That Student Council meeting was co-hosted by SFAP, the Student Financial Advisory Panel, a group created in response to pressure for student inclusion into the discussions of the FPG. SFAP, in theory, gives appointed students some means of contributing to the budget discussion. This group meets every week with Dean Campbell and Treasurer Sue Welsh to discuss student concerns and the current state of the Ad Hoc Group’s deliberations and proposals, but it has no voice in the Ad Hoc Group’s discussions or the considerations of the Board. Students have repeatedly requested representation in the discussions of the Ad Hoc Group and the Board, and each time the administration has denied their requests, citing reasons of confidentiality. The Administration expects SFAP to liaise between the Financial Planning Group, who actually make the decisions about what to propose to the Board, and the rest of the student body, to whom administrators promise vague opportunities to provide feedback. An informative Daily Gazette article on the Panel makes clear many more details about the way in which the Administration hopes SFAP will work.

The Financial Planning Group released the proposal that it will submit to the Board of Managers last Friday, and for students shut out of the discussion process, it was the first opportunity to view data about the budget changes the FPG has been considering. A summary of the group’s recommendations is available. The proposal accompanies a PowerPoint presentation prepared by the administration. Finally, the Finance and Investment Offices’ website has posted a page containing the above links, as well as the audio from the presentation.

While many general decisions about where to cut money have been made by the Ad Hoc group, some of the final specifics remain to be decided. At this moment, then, it is crucial for students to demand increased input into the decision-making process. That’s why it’s so important that you make it to SCI 199 tomorrow evening at seven: Deans Bock and Campbell, both members of the Financial Planning Group, will host a town-hall style meeting dedicated to answering questions students have about the proposal, and, in the words of Student Council president Rachel Bell, as quoted in the Daily Gazette article linked above, “gather student input and get a better sense of what we prioritize” in making cuts going forward.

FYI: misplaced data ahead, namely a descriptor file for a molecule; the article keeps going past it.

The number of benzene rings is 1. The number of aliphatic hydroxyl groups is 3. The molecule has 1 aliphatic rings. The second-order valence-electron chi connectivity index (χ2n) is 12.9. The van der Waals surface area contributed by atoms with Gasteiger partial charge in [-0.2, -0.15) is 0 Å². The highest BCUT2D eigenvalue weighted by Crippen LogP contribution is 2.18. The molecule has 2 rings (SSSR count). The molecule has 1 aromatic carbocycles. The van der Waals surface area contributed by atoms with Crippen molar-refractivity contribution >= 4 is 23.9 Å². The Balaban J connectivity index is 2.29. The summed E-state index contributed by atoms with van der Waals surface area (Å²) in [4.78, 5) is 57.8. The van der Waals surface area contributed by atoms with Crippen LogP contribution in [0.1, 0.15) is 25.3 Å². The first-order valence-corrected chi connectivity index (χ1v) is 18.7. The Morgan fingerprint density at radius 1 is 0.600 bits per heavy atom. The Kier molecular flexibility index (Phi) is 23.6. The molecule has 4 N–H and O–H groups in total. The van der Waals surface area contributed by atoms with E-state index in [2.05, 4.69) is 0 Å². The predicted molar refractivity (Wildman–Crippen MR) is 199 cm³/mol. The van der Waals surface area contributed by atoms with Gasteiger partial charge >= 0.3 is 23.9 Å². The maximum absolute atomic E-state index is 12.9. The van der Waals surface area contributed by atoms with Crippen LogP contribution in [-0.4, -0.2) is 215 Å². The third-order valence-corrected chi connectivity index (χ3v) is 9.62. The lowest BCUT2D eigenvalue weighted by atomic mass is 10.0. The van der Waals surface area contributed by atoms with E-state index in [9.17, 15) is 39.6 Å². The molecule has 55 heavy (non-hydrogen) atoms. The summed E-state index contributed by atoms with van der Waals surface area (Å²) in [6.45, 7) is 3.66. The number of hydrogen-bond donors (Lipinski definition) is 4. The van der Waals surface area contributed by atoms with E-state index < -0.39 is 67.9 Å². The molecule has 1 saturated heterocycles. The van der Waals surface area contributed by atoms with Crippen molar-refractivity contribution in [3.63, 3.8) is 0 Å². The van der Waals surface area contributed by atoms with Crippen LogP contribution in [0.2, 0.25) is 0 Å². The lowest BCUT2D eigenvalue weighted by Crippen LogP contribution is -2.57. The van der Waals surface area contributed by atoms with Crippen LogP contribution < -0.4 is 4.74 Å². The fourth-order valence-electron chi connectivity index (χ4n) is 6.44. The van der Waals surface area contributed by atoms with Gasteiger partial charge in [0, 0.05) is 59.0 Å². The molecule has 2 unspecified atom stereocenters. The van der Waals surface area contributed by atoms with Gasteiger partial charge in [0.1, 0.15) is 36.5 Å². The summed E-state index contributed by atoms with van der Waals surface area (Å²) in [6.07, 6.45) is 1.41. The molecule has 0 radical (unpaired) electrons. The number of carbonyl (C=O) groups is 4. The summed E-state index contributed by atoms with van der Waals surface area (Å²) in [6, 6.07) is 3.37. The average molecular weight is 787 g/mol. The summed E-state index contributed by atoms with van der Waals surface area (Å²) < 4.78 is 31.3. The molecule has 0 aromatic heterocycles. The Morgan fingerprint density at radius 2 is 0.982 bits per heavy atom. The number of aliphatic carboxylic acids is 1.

The town-hall meeting format lends itself to challenging the one-way conduit of information that has more or less been the rule since discussion of budget cuts began. A strong student showing at this meeting would demonstrate, to the Administration in general and to the Financial Policy Group in particular, that students are not content to simply accept cuts that affect students as well as faculty and staff in big ways without demanding a significant and tangible voice in the process. A strong showing would galvanize more students into action and awareness around these issues while demonstrating support for the work that SFAP and Student Council have done in pursuing goals of student representation within the Ad-Hoc Financial Planning Group and before the Board of Managers. We have not been guaranteed a student presence at the upcoming Board of Managers meeting; no students, as it currently stands, will be given the opportunity to address the Board or even to observe the meetings. While SFAP will submit its own report to the Board, it will not be able to explain that report in person or field questions from Board members. The window of opportunity for input into the final decision making process is quickly closing.

It is sad that Swarthmore, a school with a proud legacy of involving students in administrative decisions, has chosen to place so little value on student input in what is, for many here, a time of economic hardship. The real financial challenges facing the College are not lost on the students, though the paucity of financial information that the administration has made available to us raises justifiable curiosity about the exact state of the college’s finances. Swarthmore is happy to trust students to make good decisions in managing for themselves the distribution of funds through SBC, but when it comes to a time of crisis, it isn’t hard to see who is really in charge. If you think that should change, we’ll see you tomorrow at seven.

The Phoenix